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48. The Revolutionary Mood 48. The Revolutionary Mood

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Anyone who has anything to do with the nation’s campuses knows that the atmosphere has changed drastically over the last couple of years; even over the last few months. The signs are everywhere.Take Harvard, for example. Until a few months ago, the mood of Harvard students was, and always had been, cautiously well-buttoned and moderate; Harvard students know that they make up the coming elite of the nation, and they comport themselves accordingly. Radical writings or ideas were entertained by only a small hippie minority on the campus. But now, the New York Village Voice reports from Harvard that, under the spur of the failing Vietnam War and the Federal government’s decision to draft graduate students, an amazing shift has taken place on campus. Everyone is now radical, everyo Anyone who has anything to do with the nation’s campuses knows that the atmosphere has changed drastically over the last couple of years; even over the last few months. The signs are everywhere.Take Harvard, for example. Until a few months ago, the mood of Harvard students was, and always had been, cautiously well-buttoned and moderate; Harvard students know that they make up the coming elite of the nation, and they comport themselves accordingly. Radical writings or ideas were entertained by only a small hippie minority on the campus. But now, the New York Village Voice reports from Harvard that, under the spur of the failing Vietnam War and the Federal government’s decision to draft graduate students, an amazing shift has taken place on campus. Everyone is now radical, everyo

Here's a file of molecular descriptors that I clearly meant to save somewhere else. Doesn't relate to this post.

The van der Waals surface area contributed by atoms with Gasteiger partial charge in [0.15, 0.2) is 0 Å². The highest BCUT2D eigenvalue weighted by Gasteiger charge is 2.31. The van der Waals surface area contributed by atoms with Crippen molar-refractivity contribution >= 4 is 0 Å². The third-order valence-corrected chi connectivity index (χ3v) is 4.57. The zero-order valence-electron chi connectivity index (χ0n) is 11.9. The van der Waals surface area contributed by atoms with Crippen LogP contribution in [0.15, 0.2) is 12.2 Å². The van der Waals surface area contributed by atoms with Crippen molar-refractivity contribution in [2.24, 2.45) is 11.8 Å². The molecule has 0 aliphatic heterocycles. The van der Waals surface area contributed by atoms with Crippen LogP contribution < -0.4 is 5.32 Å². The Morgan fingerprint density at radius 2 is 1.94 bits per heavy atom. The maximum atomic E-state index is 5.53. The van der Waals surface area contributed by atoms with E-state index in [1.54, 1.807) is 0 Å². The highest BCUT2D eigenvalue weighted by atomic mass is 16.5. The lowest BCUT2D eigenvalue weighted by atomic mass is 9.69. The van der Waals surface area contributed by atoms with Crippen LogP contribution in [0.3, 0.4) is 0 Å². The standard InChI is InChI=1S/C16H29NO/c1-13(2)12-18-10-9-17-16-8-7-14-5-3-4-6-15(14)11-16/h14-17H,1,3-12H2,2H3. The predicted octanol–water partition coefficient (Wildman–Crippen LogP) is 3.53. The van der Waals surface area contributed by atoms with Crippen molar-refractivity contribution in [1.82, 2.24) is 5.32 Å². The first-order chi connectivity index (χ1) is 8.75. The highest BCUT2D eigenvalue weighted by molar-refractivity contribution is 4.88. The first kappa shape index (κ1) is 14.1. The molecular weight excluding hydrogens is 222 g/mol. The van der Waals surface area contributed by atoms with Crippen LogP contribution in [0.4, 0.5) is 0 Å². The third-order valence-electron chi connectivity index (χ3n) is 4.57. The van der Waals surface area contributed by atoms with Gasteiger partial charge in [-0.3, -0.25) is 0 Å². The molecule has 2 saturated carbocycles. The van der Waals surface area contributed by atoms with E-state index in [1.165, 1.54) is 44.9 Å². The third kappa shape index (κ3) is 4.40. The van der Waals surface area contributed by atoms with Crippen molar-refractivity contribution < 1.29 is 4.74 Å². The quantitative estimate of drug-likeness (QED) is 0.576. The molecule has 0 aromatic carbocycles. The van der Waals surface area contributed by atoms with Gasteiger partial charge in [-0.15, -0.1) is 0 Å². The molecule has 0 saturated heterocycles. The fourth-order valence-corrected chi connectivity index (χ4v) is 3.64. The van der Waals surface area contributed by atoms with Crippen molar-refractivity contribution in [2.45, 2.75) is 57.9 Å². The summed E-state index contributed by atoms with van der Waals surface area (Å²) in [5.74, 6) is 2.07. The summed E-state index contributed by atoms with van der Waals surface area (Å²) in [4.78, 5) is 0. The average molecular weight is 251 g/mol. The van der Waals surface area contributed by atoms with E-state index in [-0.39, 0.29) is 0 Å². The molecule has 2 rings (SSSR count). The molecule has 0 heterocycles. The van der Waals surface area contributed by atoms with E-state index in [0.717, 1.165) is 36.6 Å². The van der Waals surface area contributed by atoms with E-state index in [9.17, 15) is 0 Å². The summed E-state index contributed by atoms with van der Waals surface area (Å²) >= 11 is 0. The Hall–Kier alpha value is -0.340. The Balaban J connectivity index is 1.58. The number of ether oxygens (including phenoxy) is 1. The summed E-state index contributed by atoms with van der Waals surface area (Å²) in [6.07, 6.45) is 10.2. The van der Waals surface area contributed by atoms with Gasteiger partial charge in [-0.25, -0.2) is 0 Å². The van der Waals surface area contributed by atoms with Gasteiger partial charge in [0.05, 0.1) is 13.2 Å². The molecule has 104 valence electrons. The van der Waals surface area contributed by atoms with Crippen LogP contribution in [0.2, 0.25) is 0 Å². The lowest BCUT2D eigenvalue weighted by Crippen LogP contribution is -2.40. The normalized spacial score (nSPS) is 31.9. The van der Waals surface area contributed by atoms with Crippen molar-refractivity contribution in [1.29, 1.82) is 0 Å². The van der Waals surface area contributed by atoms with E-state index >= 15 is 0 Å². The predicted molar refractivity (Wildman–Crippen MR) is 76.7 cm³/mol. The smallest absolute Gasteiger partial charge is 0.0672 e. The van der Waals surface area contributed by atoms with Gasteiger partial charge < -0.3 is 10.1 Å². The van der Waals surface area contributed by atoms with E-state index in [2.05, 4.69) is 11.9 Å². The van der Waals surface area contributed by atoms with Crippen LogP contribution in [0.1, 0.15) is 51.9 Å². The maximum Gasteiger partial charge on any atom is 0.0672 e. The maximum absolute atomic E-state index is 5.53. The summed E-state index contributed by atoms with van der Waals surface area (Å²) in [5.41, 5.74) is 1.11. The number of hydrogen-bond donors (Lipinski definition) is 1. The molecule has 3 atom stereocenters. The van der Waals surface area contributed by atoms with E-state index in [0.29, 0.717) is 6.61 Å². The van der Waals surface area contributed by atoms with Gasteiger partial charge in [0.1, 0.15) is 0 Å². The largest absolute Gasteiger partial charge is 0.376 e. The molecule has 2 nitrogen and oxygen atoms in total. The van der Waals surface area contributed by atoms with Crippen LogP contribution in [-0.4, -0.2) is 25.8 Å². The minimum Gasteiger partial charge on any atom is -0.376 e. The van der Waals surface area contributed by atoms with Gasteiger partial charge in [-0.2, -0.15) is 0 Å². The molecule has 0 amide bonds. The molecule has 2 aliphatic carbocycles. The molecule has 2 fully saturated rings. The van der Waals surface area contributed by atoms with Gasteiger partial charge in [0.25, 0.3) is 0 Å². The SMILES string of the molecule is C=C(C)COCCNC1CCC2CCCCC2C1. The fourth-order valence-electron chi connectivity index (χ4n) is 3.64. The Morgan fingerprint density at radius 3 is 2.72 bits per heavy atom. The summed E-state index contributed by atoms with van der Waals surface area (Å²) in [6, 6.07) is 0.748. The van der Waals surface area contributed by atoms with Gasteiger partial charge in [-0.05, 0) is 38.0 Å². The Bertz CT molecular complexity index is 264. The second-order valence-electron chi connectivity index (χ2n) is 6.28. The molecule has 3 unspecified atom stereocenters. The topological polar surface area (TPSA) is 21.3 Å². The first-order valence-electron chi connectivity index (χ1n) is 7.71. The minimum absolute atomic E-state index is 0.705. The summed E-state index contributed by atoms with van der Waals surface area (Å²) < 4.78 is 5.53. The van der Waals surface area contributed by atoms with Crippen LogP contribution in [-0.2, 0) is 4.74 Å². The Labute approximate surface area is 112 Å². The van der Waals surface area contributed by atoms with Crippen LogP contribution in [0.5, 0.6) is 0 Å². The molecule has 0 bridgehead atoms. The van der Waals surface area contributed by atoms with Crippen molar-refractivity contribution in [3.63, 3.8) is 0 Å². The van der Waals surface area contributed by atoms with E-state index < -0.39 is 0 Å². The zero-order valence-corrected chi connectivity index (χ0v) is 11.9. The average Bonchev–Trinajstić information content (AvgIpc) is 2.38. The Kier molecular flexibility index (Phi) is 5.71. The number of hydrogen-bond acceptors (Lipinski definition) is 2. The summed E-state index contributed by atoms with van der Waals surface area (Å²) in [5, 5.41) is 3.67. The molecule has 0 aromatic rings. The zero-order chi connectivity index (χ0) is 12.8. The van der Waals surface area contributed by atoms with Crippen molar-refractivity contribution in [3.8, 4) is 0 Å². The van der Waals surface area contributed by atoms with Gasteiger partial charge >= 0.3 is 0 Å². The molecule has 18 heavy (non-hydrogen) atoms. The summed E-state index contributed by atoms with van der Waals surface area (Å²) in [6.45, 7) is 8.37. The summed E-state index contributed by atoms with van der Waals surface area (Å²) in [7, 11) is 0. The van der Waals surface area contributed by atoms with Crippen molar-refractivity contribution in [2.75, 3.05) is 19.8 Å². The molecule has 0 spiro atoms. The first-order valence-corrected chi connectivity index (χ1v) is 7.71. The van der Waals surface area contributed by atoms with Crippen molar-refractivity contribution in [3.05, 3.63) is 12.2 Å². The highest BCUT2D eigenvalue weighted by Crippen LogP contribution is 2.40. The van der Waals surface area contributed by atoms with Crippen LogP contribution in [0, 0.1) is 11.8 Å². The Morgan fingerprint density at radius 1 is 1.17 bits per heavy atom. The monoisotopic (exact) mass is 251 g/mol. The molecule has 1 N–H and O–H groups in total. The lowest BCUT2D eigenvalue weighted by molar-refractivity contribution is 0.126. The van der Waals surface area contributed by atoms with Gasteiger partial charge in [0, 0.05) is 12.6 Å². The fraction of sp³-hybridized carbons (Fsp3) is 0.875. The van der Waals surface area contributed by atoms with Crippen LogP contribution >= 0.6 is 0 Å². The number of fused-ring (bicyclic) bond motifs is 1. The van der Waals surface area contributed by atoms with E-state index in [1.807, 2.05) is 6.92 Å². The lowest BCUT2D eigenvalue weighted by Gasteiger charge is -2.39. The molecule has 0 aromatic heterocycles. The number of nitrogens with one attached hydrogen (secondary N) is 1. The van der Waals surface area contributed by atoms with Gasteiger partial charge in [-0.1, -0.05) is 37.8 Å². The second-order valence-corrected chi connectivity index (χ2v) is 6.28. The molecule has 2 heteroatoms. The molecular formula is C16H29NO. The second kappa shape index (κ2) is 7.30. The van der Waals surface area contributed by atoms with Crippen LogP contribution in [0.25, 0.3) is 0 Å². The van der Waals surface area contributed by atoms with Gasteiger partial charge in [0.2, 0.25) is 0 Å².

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Big Government | Taxes and Spending | U.S. Economy | War and Foreign Policy | Big Government | Taxes and Spending | U.S. Economy | War and Foreign Policy